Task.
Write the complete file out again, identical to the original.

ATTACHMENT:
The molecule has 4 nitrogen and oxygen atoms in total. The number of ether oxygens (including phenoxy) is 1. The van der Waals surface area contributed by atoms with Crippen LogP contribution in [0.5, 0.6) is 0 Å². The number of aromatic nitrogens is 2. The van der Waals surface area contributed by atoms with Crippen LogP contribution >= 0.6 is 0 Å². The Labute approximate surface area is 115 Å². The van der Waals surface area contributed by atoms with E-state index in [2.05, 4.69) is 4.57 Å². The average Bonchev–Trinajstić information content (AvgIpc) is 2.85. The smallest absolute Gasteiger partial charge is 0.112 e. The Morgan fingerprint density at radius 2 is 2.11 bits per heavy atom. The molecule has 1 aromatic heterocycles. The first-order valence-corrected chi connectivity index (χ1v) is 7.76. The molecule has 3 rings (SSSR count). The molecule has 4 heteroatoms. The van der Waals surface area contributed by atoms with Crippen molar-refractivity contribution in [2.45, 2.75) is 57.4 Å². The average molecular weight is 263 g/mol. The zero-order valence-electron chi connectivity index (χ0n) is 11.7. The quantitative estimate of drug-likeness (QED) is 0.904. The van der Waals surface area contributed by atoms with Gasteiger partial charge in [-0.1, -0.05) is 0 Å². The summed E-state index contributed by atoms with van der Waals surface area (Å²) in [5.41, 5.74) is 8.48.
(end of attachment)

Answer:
The molecule has 4 nitrogen and oxygen atoms in total. The number of ether oxygens (including phenoxy) is 1. The van der Waals surface area contributed by atoms with Crippen LogP contribution in [0.5, 0.6) is 0 Å². The number of aromatic nitrogens is 2. The van der Waals surface area contributed by atoms with Crippen LogP contribution >= 0.6 is 0 Å². The Labute approximate surface area is 115 Å². The van der Waals surface area contributed by atoms with E-state index in [2.05, 4.69) is 4.57 Å². The average Bonchev–Trinajstić information content (AvgIpc) is 2.85. The smallest absolute Gasteiger partial charge is 0.112 e. The Morgan fingerprint density at radius 2 is 2.11 bits per heavy atom. The molecule has 1 aromatic heterocycles. The first-order valence-corrected chi connectivity index (χ1v) is 7.76. The molecule has 3 rings (SSSR count). The molecule has 4 heteroatoms. The van der Waals surface area contributed by atoms with Crippen molar-refractivity contribution in [2.45, 2.75) is 57.4 Å². The average molecular weight is 263 g/mol. The zero-order valence-electron chi connectivity index (χ0n) is 11.7. The quantitative estimate of drug-likeness (QED) is 0.904. The van der Waals surface area contributed by atoms with Gasteiger partial charge in [-0.1, -0.05) is 0 Å². The summed E-state index contributed by atoms with van der Waals surface area (Å²) in [5.41, 5.74) is 8.48.